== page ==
Knowing yourself before you apply.
How can I learn about myself/my personality to prepare for an application?
So you’re getting ready to graduate. The pressure is on. What do I do? What am I good at? Who should I work for? Where should I work?
Before you answer those questions, my question for you is, how well do you know yourself? It’s a good exercise to think through your skills and talents as well as how you are wired. What’s it really like to be on the other side of you? This insight is significant for every relationship in your life and also as you consider the type of organisations to work for, the working practices that you like, the people you want to work with and whether your values align with those of the place you’d like to work.
A wise friend of mine says if you can work from your natural strengths for over 70% of your time, you will be energised and enjoy what you do, you will also cope with the 30% of tasks you don’t enjoy!
How do you find out how you’re wired or your natural strengths? There are numerous tests out there which will help you understand your personality. I’d highly recommend https://www.giant.courses. But, here’s a word of warning! Tests are a helpful starting point but you are a complex mixture of nature, nurture and choice. A test won’t accurately reflect your personality; it will describe your behaviour today. Your education, upbringing, friends and culture will have ‘taught’ you to respond in certain ways but is that your natural preference? ‘Experts’ in personality can help you understand your nature but if you can’t use an expert what else can you do?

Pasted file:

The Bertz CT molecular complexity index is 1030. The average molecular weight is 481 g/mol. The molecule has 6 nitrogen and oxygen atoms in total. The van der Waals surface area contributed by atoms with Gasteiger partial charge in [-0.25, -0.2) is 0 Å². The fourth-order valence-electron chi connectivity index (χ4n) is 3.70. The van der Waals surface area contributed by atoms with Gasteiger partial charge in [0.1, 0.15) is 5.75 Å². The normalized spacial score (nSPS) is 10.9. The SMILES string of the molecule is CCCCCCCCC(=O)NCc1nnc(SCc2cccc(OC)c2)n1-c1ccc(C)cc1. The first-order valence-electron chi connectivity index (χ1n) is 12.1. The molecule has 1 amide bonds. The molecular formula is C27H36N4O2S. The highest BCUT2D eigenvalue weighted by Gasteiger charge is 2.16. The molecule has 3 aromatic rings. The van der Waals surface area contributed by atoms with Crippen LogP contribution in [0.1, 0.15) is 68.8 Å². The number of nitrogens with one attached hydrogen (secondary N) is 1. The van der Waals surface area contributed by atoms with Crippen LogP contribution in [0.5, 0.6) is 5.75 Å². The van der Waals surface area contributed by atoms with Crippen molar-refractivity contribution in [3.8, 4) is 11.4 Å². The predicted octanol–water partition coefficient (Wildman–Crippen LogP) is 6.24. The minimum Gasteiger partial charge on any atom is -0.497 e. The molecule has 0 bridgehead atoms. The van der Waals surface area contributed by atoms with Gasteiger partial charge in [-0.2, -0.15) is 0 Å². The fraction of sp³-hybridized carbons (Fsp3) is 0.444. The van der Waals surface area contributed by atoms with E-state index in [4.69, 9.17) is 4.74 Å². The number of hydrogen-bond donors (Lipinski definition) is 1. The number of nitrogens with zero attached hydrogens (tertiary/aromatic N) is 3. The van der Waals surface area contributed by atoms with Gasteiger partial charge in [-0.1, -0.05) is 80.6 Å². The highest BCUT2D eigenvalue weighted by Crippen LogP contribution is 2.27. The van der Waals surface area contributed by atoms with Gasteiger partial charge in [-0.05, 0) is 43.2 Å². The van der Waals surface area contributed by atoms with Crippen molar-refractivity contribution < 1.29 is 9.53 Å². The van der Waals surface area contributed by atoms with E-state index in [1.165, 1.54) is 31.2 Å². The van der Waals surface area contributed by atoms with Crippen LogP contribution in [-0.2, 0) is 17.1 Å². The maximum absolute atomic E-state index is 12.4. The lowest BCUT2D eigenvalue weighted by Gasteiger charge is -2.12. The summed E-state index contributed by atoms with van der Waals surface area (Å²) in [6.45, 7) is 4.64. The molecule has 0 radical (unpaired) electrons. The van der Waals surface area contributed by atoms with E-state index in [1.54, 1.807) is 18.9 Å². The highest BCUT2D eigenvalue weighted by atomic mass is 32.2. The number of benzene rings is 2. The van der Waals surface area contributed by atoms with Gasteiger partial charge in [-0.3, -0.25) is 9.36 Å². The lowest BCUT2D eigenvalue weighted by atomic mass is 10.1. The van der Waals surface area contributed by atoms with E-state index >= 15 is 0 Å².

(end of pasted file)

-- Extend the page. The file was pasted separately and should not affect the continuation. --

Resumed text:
I’d suggest you do a test but also talk to people you trust. Ask them how they experience you. Use it as an opportunity to become more self-aware. Pick a range of people and find out what it is they value you for? What traits do they most admire in you? What traits do they not like which might trip you up in later years?
As you begin to apply for jobs take all this learning and use it. For example, if you love being with people, don’t apply for a job where you’ll be on your own most of the day.
As a graduate, I learned that who I worked for was the most important criteria for me. Work for people who will shape your character, help you grow and develop, who inspire you and help you navigate the political landscape of work.
Knowing yourself is a gift that will set you up for your whole career and ensure that you are a leader that people will want to follow. As hard as it might be to hear the truth it will differentiate you from many others.